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County bears the cost of rural crime

Rural crime hit Lincolnshire hard last year, with more than £2.4m put on the cost of thefts.

It was the worst-affected county in the year. And the cost of theft in the UK rose by 40 per cent in the first quarter of this year, according to a recent report.

Thieves returned to the countryside and farm vehicles remain a top target – as Land Rover Defender, quad bike and trailer thefts plague the countryside.

Defender owners were hit by a barrage of crime last year as the rocketing price of second-hand cars and parts saw them steal the 4x4s and strip them down. The cost of claims shot up by 87 per cent, said NFU Mutual.

The company published its latest Rural Crime Report on Tuesday and it put the cost to Lincolnshire at an estimated £2.4m in 2021. This was a slight fall of six per cent from 2020, but indications for the first quarter of this year show a rise in the costs of crime.

Claim indications for the first quarter of this year show a rise in the cost of rural crime across the country.

It says that UK costs are 40 per cent higher than the same period last year, with a surge of activity.

“Although NFU Mutual saw the cost of stolen quad bikes and all-terrain vehicles (ATVs) fall 11 per cent to £2.2m in 2021, almost half of those thefts took place from September to December.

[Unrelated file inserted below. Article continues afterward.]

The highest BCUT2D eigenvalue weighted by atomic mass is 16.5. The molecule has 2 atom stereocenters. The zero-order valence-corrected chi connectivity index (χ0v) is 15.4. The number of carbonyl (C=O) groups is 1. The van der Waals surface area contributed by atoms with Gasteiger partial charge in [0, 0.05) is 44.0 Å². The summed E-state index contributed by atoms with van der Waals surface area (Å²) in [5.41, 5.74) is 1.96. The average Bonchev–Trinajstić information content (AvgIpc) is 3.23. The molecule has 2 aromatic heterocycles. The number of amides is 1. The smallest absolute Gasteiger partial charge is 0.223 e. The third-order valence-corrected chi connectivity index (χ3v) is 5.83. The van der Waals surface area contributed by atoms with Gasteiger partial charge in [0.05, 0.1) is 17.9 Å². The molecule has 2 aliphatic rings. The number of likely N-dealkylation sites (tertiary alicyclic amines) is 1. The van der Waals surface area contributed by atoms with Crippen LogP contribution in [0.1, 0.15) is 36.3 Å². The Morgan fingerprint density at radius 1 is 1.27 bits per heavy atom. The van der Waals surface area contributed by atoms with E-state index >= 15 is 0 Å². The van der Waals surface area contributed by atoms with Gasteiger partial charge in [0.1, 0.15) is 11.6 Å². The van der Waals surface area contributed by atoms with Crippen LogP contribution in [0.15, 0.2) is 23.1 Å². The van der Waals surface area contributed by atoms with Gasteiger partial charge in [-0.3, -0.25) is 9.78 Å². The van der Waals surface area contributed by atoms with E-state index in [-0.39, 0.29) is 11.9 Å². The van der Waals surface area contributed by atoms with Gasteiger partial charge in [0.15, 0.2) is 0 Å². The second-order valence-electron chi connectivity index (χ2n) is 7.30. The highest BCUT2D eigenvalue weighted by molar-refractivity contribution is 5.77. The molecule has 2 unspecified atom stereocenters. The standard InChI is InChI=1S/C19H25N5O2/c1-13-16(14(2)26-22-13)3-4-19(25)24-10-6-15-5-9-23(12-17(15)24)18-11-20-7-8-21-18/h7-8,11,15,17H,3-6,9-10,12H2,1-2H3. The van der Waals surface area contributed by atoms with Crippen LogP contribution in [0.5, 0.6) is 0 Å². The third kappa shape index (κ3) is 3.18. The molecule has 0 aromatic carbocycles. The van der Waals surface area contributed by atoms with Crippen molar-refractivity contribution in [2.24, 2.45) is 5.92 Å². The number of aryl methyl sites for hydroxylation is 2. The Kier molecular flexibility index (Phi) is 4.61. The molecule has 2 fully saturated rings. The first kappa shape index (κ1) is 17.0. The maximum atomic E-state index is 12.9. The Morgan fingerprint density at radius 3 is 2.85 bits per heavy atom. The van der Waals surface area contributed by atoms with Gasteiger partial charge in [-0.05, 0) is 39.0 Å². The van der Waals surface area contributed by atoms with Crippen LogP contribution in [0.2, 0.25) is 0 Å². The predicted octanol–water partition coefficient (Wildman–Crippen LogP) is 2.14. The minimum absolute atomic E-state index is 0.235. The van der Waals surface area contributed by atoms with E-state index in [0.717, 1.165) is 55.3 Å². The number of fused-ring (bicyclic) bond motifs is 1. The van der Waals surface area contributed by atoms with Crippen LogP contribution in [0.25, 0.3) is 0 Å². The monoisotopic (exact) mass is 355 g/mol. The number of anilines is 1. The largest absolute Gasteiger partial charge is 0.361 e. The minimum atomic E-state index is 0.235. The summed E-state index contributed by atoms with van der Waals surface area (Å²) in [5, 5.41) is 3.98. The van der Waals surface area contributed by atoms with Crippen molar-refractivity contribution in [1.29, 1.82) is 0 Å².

“As shipping delays and the effects of COVID and Brexit contributed to a low supply and a rise in demand, thieves turned their sights back to these easily portable, hot-ticket items to capitalise on growing waiting lists and soaring market values,” said a company spokesman.

“Our latest claims figures warn that rural theft is quickly gathering momentum as criminals make up for time lost over the past two pandemic years. We’re advising rural people to review their security to help prevent crime and disruption.

“It’s not just vehicles and equipment that the thieves hit, as the price of fuel has also rocketed, rural diesel or heating oil tanks are also being pumped dry.

“Crime in the countryside causes high levels of anxiety and disruption, with many farmers and rural homeowners feeling vulnerable due to their isolated location. The knowledge that determined thieves are scouring the countryside looking for targets, and returning to carry out night-time raids, leads to sleepless nights for many,” said Nick Pope, senior agent for NFU Mutual in Louth.

With the continued rise in prices across farm equipment as well as fuel, the company says there is little doubt that rural residents will be hit.

Rustling has also become big business, with animals worth £2.4m stolen during 2021. Soaring food prices could also mean that livestock theft increases.

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